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  • Writer's pictureFairfax Scaffolding

Dead Shores, Raking Shores, and Flying Shores. What are they exactly?

Scaffolding is an integral part of construction work, allowing workers to access heights and maintain balance while working on structures. Shore Scaffolding is a specialised type of scaffolding, which is not just designed for support and safety but also utilised to hold up or support an existing structure.

Shore scaffolding picture

Shoring in scaffolding comes in various forms. This includes 3 types namely; Dead Shores, Raking Shores, and Flying Shores. These types, while having a similar primary goal – support, vary in their structure, usage, and manner of providing support.

Dead shores are a type of shore scaffolding used when the structural integrity of a building is threatened due to repairs or alterations. They provide vertical support, typically used to carry loads from upper levels to the ground below, transferring weight and helping to prevent possible collapse.


They can support structures that have had internal components removed, and in cases of excavation where soil removal could potentially affect building foundations.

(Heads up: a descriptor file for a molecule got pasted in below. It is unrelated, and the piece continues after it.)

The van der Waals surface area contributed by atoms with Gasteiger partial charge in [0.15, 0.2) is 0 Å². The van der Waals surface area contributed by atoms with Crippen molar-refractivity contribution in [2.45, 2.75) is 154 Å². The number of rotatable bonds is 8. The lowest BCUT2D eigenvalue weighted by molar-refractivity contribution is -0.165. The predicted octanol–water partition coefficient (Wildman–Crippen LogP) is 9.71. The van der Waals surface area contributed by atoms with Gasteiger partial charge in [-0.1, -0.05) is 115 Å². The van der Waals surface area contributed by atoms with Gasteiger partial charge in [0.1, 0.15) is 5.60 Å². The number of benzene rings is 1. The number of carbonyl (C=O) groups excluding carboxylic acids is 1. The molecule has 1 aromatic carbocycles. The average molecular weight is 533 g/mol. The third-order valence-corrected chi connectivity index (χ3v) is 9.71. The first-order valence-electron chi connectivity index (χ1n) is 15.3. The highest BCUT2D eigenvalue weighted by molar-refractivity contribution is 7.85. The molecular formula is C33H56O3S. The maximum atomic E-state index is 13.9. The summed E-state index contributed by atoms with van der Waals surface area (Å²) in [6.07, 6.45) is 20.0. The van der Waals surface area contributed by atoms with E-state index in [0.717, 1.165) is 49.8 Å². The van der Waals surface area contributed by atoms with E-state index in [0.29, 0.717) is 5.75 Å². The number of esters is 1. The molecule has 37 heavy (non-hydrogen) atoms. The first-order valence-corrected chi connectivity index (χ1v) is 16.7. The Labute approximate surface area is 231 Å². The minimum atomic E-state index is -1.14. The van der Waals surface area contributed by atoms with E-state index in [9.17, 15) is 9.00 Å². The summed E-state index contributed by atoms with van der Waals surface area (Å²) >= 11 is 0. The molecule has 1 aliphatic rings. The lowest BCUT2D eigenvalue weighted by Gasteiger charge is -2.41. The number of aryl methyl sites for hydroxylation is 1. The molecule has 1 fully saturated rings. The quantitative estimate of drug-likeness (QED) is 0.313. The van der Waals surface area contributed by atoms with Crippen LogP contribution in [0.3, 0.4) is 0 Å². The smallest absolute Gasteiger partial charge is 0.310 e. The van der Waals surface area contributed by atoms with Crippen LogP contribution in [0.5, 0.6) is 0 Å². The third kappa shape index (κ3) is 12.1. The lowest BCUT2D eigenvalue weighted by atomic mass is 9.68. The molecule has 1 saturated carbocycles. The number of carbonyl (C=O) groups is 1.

Raking shores, on the other hand, offer a slanting or angular support to the building. These scaffolds, like the name suggests, are placed at an angle against the walls. These raking or inclined members provide lateral support against the walls to ensure stability and counter lateral pressure. They’re usually used when there is a risk of the structure leaning or when lateral support is necessary during building repairs, reconstruction, or following a disaster like a fire or flood.


The third type of shore scaffolding is the flying shores. Unlike Dead Shores and Raking Shores, which are used to support an individual building, flying shores are used between two structures. They’re used when the building that initially provided support is demolished, or if the structure is unable to bear the load due to damage. These shores ‘fly’ in the air without ground support, and thus must be strong enough to prevent any possible leaning or collapsing of the two structures.


While each of these types of shore scaffolding offers support, their application and effectiveness depend on various factors like the type and degree of damage, the load of the structure, the duration of the project, and many other factors. Understanding the structural weaknesses and assessing the building accurately is crucial before choosing the type of shoring to implement.


Moreover, as safety remains the prime concern, only certified and experienced professionals should install or supervise the installation of any form of shoring. It’s important to ensure that these installations are checked regularly for any signs of instability, displacement, or structural strain.


In conclusion, shore scaffolding plays a vital role in building repair and reconstruction work, as well as temporary structural support in various circumstances. Each type—Dead Shores, Raking Shores, and Flying Shores—brings its unique function and style to bear on different situations, bolstering the safety and stability of the construction process.

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